Ercole Barovier

Murano, Venice 1989 — Murano, Venice 1974

Lively colours and unlikely materials were one part of Ercole Barovier's style that made a significant contribution to the renewal of artistic glass.

After studying medicine, he became a partner in his father’s company Vetreria Artistica Barovier & C., which had become famous for murrine glassware in modern style. Barovier demonstrated his talent right from the start with his production of glass inspired by Art Deco. In 1926, together with his brother Nicolò and his cousin Napoleone, he purchased the family company outright, assuming the role of art director. In 1929, he made the accidental discovery of a new type of glass, the renowned Primavera, a transparent white craquelé with a milky look. From 1932 on, the management of the company was in his hands alone, but his meeting with the two Murano glassmaker brothers in 1942 led to the founding of Barovier & Toso, where he held the positions of administrator and art director until 1972.

Regularly participating in national and international events in the glassware and interior decor sectors since the 1920s, he received numerous prizes and awards over the years at the Venice Biennials, the 1930 Monza Triennale, two Milan Triennials in 1933 and 1954, the Paris Universal Exhibition in 1937, and the 1956 Golden Compass. His works are displayed in personal retrospective shows at the Angelicum in Milan (1951), the Corning Museum of Glass of New York (1959), in Murano (1975), and at the Venice Biennale (1976).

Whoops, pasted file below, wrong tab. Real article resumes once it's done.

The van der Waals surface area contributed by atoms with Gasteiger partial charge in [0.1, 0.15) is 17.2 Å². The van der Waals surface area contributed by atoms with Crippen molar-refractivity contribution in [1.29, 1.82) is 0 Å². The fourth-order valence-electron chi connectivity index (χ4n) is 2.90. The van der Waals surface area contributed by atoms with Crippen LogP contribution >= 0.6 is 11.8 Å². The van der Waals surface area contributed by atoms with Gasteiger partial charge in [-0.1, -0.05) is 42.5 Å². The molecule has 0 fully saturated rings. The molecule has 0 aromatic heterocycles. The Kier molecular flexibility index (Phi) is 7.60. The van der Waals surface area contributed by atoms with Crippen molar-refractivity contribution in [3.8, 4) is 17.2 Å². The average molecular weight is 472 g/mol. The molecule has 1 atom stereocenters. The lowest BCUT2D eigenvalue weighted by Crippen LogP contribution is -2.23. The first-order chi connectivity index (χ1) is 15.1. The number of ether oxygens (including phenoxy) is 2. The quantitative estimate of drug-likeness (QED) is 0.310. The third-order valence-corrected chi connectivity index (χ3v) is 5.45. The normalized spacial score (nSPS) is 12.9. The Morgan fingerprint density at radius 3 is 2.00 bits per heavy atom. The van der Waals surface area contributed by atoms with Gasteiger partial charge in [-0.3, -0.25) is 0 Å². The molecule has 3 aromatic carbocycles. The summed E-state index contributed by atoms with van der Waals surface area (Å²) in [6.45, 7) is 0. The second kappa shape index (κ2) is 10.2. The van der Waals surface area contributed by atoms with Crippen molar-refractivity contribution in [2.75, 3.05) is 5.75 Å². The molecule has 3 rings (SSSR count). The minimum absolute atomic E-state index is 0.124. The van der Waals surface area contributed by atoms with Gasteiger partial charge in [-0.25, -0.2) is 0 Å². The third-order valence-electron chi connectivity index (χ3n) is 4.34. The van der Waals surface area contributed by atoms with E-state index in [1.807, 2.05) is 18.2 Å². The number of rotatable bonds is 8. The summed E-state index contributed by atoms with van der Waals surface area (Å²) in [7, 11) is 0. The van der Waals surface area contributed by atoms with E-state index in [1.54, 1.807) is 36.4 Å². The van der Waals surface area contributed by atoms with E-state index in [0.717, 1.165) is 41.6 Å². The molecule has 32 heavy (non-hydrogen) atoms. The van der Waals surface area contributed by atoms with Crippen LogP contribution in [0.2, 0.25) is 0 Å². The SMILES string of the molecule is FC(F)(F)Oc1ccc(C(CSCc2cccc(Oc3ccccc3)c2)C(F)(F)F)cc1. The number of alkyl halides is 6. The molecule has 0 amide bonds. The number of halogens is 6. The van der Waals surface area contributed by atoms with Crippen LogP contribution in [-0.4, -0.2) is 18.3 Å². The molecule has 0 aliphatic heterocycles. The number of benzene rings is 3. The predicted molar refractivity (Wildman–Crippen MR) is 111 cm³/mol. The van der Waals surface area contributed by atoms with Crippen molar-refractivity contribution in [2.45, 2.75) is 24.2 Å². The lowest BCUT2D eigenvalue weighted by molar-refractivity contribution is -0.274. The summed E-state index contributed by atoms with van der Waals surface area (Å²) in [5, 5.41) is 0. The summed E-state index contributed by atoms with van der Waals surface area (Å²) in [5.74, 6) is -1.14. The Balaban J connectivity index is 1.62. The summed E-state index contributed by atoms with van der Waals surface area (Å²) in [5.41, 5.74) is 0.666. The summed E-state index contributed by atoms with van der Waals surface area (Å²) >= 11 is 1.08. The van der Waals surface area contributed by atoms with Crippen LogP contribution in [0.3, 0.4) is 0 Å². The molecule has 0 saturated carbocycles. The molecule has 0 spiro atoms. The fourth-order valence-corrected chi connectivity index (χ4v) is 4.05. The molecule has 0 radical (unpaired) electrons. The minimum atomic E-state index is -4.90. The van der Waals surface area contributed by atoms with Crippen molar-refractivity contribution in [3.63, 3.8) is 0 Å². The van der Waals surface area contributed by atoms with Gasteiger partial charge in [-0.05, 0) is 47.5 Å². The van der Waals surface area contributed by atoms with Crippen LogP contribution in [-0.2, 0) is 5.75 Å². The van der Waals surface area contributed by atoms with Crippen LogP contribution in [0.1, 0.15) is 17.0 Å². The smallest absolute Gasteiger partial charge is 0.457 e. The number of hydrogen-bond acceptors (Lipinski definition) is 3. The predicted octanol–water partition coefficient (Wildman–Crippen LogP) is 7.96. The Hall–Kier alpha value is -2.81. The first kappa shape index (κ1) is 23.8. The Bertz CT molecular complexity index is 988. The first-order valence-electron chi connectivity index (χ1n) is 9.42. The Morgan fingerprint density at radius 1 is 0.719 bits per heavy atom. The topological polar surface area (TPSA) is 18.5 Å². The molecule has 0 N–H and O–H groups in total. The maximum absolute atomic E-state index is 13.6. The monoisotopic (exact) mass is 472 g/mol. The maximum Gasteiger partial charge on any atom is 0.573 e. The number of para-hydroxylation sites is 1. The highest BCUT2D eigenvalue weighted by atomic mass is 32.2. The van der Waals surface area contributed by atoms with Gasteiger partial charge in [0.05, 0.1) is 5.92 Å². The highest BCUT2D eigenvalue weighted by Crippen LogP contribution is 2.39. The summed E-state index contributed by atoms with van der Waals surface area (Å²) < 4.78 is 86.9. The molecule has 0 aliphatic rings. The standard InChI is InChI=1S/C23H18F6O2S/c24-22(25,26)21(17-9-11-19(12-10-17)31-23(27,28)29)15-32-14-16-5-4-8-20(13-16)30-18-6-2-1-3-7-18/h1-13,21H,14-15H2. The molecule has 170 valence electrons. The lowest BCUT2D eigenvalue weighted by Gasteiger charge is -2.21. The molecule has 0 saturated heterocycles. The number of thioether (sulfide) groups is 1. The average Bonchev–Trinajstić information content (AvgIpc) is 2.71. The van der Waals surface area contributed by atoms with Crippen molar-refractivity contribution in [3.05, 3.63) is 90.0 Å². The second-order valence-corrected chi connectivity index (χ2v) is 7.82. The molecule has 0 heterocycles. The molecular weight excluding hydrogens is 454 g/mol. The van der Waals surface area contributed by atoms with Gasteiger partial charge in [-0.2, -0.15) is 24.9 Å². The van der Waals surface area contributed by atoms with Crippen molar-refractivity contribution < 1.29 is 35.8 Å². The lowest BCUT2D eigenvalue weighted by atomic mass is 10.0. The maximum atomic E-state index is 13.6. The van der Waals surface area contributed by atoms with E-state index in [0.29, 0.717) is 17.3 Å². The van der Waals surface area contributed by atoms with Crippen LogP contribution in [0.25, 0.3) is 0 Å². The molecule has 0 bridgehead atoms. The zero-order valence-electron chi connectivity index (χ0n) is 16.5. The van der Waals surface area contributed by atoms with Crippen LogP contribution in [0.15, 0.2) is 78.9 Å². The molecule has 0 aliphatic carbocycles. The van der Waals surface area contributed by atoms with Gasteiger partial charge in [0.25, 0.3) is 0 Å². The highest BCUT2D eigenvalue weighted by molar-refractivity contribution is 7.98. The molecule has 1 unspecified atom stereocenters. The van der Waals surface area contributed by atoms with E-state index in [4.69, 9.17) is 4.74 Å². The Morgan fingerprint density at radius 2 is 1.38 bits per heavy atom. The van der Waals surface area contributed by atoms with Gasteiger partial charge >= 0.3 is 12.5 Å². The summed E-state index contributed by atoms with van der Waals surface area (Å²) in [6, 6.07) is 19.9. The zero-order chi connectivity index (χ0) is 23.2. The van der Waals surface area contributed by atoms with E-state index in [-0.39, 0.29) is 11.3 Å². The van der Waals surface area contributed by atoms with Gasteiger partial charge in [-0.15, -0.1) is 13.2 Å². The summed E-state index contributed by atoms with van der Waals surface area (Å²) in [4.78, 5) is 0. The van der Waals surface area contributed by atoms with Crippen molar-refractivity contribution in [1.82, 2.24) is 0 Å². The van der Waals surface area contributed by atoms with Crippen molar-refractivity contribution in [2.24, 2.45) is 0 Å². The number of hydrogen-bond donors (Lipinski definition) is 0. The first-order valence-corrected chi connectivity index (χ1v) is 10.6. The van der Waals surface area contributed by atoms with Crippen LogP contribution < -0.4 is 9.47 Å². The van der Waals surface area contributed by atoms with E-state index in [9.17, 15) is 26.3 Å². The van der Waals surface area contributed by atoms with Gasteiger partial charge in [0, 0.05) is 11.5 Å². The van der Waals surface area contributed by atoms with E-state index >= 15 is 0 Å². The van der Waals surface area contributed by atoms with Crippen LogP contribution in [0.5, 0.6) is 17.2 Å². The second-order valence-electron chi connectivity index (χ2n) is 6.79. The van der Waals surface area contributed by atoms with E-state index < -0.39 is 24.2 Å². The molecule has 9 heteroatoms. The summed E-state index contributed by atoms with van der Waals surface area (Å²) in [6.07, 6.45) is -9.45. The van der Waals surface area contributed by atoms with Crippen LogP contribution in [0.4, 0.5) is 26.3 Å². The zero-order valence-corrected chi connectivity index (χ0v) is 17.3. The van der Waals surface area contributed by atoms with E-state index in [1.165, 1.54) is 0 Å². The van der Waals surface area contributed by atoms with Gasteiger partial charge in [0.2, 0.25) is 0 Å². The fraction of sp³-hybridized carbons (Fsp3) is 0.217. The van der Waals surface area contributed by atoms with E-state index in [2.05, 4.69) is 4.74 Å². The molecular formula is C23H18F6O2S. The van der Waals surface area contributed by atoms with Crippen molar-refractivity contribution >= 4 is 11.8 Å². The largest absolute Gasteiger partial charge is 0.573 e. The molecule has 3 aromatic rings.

In his fifty years of activity, Ercole Barovier played a key role in the renewal of Murano glassmaking art, inventing numerous techniques linked to the decoration and working of tessuto vitreo. His production is outstanding for the colour and singularity of the materials used. His Neomurrine (1972) was the final series he created for the company before retiring and handing over the reins to his son, Angelo.